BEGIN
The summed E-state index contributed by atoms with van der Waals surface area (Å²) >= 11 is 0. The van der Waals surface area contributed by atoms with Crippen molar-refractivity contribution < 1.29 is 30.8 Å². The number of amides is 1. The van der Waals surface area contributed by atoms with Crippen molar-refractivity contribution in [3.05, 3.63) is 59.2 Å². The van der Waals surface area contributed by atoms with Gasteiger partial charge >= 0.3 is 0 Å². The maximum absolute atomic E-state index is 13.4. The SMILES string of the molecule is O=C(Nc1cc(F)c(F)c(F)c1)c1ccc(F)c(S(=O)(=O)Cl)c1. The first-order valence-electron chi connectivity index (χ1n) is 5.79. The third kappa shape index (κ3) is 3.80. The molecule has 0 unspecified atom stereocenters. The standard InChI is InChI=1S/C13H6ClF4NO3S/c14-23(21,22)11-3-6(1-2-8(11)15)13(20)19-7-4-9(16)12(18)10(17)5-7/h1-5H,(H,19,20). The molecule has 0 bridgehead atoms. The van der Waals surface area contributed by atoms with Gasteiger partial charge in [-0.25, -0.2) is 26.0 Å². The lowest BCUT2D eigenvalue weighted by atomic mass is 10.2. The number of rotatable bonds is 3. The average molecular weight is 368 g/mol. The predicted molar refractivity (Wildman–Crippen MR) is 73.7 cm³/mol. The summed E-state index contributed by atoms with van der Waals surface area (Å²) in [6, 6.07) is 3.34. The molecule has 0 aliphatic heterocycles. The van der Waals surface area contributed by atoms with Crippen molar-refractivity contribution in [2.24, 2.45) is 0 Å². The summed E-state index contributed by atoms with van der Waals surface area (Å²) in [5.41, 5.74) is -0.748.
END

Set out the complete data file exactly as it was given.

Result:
The summed E-state index contributed by atoms with van der Waals surface area (Å²) >= 11 is 0. The van der Waals surface area contributed by atoms with Crippen molar-refractivity contribution < 1.29 is 30.8 Å². The number of amides is 1. The van der Waals surface area contributed by atoms with Crippen molar-refractivity contribution in [3.05, 3.63) is 59.2 Å². The van der Waals surface area contributed by atoms with Gasteiger partial charge >= 0.3 is 0 Å². The maximum absolute atomic E-state index is 13.4. The SMILES string of the molecule is O=C(Nc1cc(F)c(F)c(F)c1)c1ccc(F)c(S(=O)(=O)Cl)c1. The first-order valence-electron chi connectivity index (χ1n) is 5.79. The third kappa shape index (κ3) is 3.80. The molecule has 0 unspecified atom stereocenters. The standard InChI is InChI=1S/C13H6ClF4NO3S/c14-23(21,22)11-3-6(1-2-8(11)15)13(20)19-7-4-9(16)12(18)10(17)5-7/h1-5H,(H,19,20). The molecule has 0 bridgehead atoms. The van der Waals surface area contributed by atoms with Gasteiger partial charge in [-0.25, -0.2) is 26.0 Å². The lowest BCUT2D eigenvalue weighted by atomic mass is 10.2. The number of rotatable bonds is 3. The average molecular weight is 368 g/mol. The predicted molar refractivity (Wildman–Crippen MR) is 73.7 cm³/mol. The summed E-state index contributed by atoms with van der Waals surface area (Å²) in [6, 6.07) is 3.34. The molecule has 0 aliphatic heterocycles. The van der Waals surface area contributed by atoms with Crippen molar-refractivity contribution in [2.24, 2.45) is 0 Å². The summed E-state index contributed by atoms with van der Waals surface area (Å²) in [5.41, 5.74) is -0.748.